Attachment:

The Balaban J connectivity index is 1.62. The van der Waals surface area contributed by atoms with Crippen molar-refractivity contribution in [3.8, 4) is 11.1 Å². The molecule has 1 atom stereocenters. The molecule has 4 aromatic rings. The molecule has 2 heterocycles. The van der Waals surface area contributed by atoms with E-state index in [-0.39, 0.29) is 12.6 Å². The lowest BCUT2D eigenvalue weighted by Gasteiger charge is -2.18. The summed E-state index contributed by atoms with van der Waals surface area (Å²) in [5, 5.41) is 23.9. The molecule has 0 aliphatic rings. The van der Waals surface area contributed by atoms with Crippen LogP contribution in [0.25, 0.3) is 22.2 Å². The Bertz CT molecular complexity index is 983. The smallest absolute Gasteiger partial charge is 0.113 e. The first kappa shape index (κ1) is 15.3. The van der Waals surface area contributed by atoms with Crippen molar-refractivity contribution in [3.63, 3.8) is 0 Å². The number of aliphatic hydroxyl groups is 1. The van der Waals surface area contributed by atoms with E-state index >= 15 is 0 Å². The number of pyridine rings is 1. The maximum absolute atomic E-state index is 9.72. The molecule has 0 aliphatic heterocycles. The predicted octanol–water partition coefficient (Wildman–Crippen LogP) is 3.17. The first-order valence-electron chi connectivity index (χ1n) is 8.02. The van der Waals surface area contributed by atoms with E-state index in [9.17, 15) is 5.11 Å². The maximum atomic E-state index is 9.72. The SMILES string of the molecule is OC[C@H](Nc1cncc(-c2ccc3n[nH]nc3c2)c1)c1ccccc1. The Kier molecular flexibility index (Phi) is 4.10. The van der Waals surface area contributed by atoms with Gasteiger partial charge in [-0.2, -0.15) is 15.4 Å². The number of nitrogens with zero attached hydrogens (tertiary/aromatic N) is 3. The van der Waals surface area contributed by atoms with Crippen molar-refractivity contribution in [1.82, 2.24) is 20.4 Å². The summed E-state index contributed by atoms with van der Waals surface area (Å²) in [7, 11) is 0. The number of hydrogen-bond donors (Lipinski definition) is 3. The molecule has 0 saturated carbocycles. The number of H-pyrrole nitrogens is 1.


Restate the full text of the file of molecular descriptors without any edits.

The Balaban J connectivity index is 1.62. The van der Waals surface area contributed by atoms with Crippen molar-refractivity contribution in [3.8, 4) is 11.1 Å². The molecule has 1 atom stereocenters. The molecule has 4 aromatic rings. The molecule has 2 heterocycles. The van der Waals surface area contributed by atoms with E-state index in [-0.39, 0.29) is 12.6 Å². The lowest BCUT2D eigenvalue weighted by Gasteiger charge is -2.18. The summed E-state index contributed by atoms with van der Waals surface area (Å²) in [5, 5.41) is 23.9. The molecule has 0 aliphatic rings. The van der Waals surface area contributed by atoms with Crippen LogP contribution in [0.25, 0.3) is 22.2 Å². The Bertz CT molecular complexity index is 983. The smallest absolute Gasteiger partial charge is 0.113 e. The first kappa shape index (κ1) is 15.3. The van der Waals surface area contributed by atoms with Crippen molar-refractivity contribution in [3.63, 3.8) is 0 Å². The number of aliphatic hydroxyl groups is 1. The van der Waals surface area contributed by atoms with E-state index >= 15 is 0 Å². The number of pyridine rings is 1. The maximum absolute atomic E-state index is 9.72. The molecule has 0 aliphatic heterocycles. The predicted octanol–water partition coefficient (Wildman–Crippen LogP) is 3.17. The first-order valence-electron chi connectivity index (χ1n) is 8.02. The van der Waals surface area contributed by atoms with E-state index in [9.17, 15) is 5.11 Å². The maximum atomic E-state index is 9.72. The SMILES string of the molecule is OC[C@H](Nc1cncc(-c2ccc3n[nH]nc3c2)c1)c1ccccc1. The Kier molecular flexibility index (Phi) is 4.10. The van der Waals surface area contributed by atoms with Gasteiger partial charge in [-0.2, -0.15) is 15.4 Å². The number of nitrogens with zero attached hydrogens (tertiary/aromatic N) is 3. The van der Waals surface area contributed by atoms with Crippen molar-refractivity contribution in [1.82, 2.24) is 20.4 Å². The summed E-state index contributed by atoms with van der Waals surface area (Å²) in [7, 11) is 0. The number of hydrogen-bond donors (Lipinski definition) is 3. The molecule has 0 saturated carbocycles. The number of H-pyrrole nitrogens is 1.